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Investors moving faster than politicians in energy transition

May 11, 2021

FN Arena:

April’s Climate Summit appeared to give more air to the sceptics than the true believers; a notable lack of specificity leaving investors none the wiser.

China and India played their cards close to their chests; the US target appears unachievable without a methane commitment; and Australia’s commitments partly translated to subsidies for fossil fuel industries.

While the public message was steady as she goes, politics was the name of the game.

Despite solar being a cheaper option, particularly for developing countries, many are holding out for Paris Climate Accord pledges to mobilise US$100bn a year in public and private financing to aid the effort, says The Wall Street Journal.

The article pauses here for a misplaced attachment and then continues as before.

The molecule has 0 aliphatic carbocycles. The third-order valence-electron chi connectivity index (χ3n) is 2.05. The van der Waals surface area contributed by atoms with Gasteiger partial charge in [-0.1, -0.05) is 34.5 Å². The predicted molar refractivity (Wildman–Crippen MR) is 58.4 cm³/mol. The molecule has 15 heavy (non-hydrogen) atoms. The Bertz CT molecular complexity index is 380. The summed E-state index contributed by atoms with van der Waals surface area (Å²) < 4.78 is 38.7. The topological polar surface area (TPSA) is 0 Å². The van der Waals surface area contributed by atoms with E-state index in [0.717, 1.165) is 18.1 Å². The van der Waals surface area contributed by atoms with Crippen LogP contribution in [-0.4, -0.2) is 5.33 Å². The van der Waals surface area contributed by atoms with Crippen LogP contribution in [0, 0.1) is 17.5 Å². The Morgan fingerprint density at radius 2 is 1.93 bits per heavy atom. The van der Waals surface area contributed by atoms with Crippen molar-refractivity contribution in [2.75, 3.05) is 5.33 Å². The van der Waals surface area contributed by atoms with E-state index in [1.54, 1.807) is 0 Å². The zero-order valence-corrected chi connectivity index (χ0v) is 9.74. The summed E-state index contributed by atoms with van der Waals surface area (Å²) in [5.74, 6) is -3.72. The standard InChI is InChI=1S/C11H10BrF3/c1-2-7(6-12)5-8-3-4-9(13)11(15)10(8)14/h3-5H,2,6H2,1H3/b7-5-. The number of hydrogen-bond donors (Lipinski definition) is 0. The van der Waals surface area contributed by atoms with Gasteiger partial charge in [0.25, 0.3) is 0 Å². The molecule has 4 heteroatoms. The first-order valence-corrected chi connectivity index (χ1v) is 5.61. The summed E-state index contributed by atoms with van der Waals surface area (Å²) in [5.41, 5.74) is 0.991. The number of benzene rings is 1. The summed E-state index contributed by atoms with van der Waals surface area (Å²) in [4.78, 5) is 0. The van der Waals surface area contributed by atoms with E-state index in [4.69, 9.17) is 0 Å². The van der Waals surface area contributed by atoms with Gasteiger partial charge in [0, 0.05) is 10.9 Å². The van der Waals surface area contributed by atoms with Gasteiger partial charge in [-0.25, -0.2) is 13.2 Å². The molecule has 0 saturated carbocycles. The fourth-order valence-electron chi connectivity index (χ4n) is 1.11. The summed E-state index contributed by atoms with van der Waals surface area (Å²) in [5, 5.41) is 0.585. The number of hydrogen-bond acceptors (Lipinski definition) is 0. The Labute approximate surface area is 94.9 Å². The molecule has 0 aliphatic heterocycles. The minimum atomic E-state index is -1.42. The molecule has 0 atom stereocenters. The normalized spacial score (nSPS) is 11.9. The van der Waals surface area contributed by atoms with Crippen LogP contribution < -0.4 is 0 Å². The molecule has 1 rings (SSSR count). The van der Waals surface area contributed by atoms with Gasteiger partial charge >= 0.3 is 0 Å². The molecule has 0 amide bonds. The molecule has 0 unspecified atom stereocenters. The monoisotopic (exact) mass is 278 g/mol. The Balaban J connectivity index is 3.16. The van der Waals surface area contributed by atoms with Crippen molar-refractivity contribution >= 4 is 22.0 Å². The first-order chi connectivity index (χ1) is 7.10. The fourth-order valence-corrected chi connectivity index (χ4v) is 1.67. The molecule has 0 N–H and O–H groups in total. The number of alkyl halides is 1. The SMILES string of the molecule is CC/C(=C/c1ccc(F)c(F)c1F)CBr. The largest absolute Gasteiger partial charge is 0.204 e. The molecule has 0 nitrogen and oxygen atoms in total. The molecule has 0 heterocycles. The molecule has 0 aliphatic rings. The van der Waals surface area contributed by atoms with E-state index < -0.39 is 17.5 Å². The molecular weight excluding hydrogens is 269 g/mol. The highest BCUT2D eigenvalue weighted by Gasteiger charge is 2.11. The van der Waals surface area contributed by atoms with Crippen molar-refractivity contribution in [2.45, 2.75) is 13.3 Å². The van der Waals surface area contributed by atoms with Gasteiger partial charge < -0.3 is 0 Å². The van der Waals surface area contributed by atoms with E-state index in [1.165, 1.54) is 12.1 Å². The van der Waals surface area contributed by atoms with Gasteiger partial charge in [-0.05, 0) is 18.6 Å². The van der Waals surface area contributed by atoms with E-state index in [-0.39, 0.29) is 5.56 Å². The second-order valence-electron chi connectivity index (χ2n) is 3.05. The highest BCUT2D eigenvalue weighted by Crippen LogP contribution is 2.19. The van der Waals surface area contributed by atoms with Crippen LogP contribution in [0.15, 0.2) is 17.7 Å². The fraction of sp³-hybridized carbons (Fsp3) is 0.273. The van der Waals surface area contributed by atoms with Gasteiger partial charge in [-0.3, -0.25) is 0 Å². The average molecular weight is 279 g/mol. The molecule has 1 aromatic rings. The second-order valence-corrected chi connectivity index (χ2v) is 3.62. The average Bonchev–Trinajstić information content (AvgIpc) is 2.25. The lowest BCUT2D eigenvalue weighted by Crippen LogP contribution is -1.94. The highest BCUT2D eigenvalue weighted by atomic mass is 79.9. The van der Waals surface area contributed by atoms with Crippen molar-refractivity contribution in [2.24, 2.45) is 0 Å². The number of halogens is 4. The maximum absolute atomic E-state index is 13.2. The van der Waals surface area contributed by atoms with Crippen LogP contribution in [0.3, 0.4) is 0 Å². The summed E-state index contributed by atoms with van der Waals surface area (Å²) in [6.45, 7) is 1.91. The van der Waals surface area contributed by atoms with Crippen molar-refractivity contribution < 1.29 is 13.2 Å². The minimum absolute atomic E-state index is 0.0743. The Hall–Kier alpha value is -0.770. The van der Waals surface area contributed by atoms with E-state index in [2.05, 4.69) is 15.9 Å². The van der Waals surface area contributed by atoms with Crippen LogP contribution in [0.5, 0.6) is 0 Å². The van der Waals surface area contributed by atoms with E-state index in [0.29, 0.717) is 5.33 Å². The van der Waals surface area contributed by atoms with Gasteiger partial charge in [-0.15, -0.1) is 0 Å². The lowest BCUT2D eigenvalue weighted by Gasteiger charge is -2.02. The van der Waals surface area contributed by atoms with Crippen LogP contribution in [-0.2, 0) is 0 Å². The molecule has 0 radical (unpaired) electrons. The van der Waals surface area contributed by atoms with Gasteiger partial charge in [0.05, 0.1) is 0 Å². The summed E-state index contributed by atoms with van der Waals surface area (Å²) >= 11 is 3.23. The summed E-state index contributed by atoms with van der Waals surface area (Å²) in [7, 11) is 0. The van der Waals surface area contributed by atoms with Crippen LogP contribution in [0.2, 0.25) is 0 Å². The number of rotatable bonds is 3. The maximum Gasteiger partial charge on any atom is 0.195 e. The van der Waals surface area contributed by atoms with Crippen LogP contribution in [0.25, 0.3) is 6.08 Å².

So, while India was probably the biggest puzzle given it did not alter its carbon emissions policy (under which emissions are forecast to rise 50% by 2040), much of this bluster is part of the bargaining process.

While Morgan Stanley estimates that CCS will become a US$2.5trn market by 2050, the Institute for Energy Economics and Financial Analysis (IEEFA) does not expect the power sector will need CCS, which will only be achievable through massive subsidies.

IEEFA has also repeatedly highlighted the lack of viability of carbon capture & storage technology, suggesting that CCS subsidies are shaping up as a disguised fossil fuel subsidy. 

This suggests CCS is more of a fossil fuel play than an ESG play – for the time being at least – and not likely to yield the long-term sustainability premium for investors, short of quantum leaps in CCS technology over the next five years. 

[Sarah Mills]

More: ESG Focus: Climate Summit’s Coal Story

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